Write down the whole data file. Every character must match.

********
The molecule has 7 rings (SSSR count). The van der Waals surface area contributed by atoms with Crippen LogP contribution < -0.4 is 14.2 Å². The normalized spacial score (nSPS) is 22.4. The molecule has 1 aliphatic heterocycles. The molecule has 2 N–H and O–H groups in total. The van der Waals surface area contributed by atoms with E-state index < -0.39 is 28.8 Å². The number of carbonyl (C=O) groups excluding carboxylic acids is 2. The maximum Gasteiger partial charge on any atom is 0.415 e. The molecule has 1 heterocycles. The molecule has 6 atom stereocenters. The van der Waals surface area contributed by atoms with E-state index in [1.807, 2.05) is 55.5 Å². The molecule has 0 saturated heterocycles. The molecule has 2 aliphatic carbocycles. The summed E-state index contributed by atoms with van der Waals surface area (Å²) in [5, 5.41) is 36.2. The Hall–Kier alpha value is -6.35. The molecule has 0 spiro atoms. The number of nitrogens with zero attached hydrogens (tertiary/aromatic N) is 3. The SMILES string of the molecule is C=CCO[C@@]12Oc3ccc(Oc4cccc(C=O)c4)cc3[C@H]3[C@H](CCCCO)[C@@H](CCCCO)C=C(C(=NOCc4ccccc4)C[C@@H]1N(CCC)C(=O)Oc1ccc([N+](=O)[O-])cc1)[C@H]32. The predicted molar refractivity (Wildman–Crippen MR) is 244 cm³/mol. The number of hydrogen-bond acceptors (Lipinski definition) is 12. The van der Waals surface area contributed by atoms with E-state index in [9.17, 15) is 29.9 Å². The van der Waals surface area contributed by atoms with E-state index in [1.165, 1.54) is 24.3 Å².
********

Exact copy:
The molecule has 7 rings (SSSR count). The van der Waals surface area contributed by atoms with Crippen LogP contribution < -0.4 is 14.2 Å². The normalized spacial score (nSPS) is 22.4. The molecule has 1 aliphatic heterocycles. The molecule has 2 N–H and O–H groups in total. The van der Waals surface area contributed by atoms with E-state index < -0.39 is 28.8 Å². The number of carbonyl (C=O) groups excluding carboxylic acids is 2. The maximum Gasteiger partial charge on any atom is 0.415 e. The molecule has 1 heterocycles. The molecule has 6 atom stereocenters. The van der Waals surface area contributed by atoms with E-state index in [1.807, 2.05) is 55.5 Å². The molecule has 0 saturated heterocycles. The molecule has 2 aliphatic carbocycles. The summed E-state index contributed by atoms with van der Waals surface area (Å²) in [5, 5.41) is 36.2. The Hall–Kier alpha value is -6.35. The molecule has 0 spiro atoms. The number of nitrogens with zero attached hydrogens (tertiary/aromatic N) is 3. The SMILES string of the molecule is C=CCO[C@@]12Oc3ccc(Oc4cccc(C=O)c4)cc3[C@H]3[C@H](CCCCO)[C@@H](CCCCO)C=C(C(=NOCc4ccccc4)C[C@@H]1N(CCC)C(=O)Oc1ccc([N+](=O)[O-])cc1)[C@H]32. The predicted molar refractivity (Wildman–Crippen MR) is 244 cm³/mol. The number of hydrogen-bond acceptors (Lipinski definition) is 12. The van der Waals surface area contributed by atoms with E-state index in [9.17, 15) is 29.9 Å². The van der Waals surface area contributed by atoms with E-state index in [1.165, 1.54) is 24.3 Å².